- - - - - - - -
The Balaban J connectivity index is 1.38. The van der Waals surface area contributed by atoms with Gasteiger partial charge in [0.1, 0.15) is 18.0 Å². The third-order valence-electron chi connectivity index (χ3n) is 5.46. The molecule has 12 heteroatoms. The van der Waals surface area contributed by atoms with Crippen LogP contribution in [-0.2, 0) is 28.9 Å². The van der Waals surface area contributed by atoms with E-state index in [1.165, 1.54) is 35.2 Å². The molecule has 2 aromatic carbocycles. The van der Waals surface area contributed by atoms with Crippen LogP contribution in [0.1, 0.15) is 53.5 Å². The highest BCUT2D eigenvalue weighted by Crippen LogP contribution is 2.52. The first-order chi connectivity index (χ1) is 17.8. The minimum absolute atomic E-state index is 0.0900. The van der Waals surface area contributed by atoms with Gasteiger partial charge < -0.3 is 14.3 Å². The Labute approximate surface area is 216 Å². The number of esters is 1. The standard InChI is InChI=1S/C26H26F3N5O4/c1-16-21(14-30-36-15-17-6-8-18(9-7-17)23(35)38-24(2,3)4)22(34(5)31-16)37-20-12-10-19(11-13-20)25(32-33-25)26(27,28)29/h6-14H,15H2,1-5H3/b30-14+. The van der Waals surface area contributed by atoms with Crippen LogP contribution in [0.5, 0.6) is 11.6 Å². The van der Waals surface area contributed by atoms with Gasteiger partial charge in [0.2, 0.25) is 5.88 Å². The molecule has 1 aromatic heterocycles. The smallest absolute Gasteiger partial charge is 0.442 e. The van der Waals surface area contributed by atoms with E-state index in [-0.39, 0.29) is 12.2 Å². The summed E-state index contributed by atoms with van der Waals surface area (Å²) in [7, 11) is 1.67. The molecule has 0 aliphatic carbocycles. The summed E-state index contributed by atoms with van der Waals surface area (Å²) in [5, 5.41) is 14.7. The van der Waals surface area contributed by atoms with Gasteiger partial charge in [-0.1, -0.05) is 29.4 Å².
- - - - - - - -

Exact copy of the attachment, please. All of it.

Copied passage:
The Balaban J connectivity index is 1.38. The van der Waals surface area contributed by atoms with Gasteiger partial charge in [0.1, 0.15) is 18.0 Å². The third-order valence-electron chi connectivity index (χ3n) is 5.46. The molecule has 12 heteroatoms. The van der Waals surface area contributed by atoms with Crippen LogP contribution in [-0.2, 0) is 28.9 Å². The van der Waals surface area contributed by atoms with E-state index in [1.165, 1.54) is 35.2 Å². The molecule has 2 aromatic carbocycles. The van der Waals surface area contributed by atoms with Crippen LogP contribution in [0.1, 0.15) is 53.5 Å². The highest BCUT2D eigenvalue weighted by Crippen LogP contribution is 2.52. The first-order chi connectivity index (χ1) is 17.8. The minimum absolute atomic E-state index is 0.0900. The van der Waals surface area contributed by atoms with Gasteiger partial charge < -0.3 is 14.3 Å². The Labute approximate surface area is 216 Å². The number of esters is 1. The standard InChI is InChI=1S/C26H26F3N5O4/c1-16-21(14-30-36-15-17-6-8-18(9-7-17)23(35)38-24(2,3)4)22(34(5)31-16)37-20-12-10-19(11-13-20)25(32-33-25)26(27,28)29/h6-14H,15H2,1-5H3/b30-14+. The van der Waals surface area contributed by atoms with Crippen LogP contribution in [0.5, 0.6) is 11.6 Å². The van der Waals surface area contributed by atoms with Gasteiger partial charge in [0.2, 0.25) is 5.88 Å². The molecule has 1 aromatic heterocycles. The smallest absolute Gasteiger partial charge is 0.442 e. The van der Waals surface area contributed by atoms with E-state index in [-0.39, 0.29) is 12.2 Å². The summed E-state index contributed by atoms with van der Waals surface area (Å²) in [7, 11) is 1.67. The molecule has 0 aliphatic carbocycles. The summed E-state index contributed by atoms with van der Waals surface area (Å²) in [5, 5.41) is 14.7. The van der Waals surface area contributed by atoms with Gasteiger partial charge in [-0.1, -0.05) is 29.4 Å².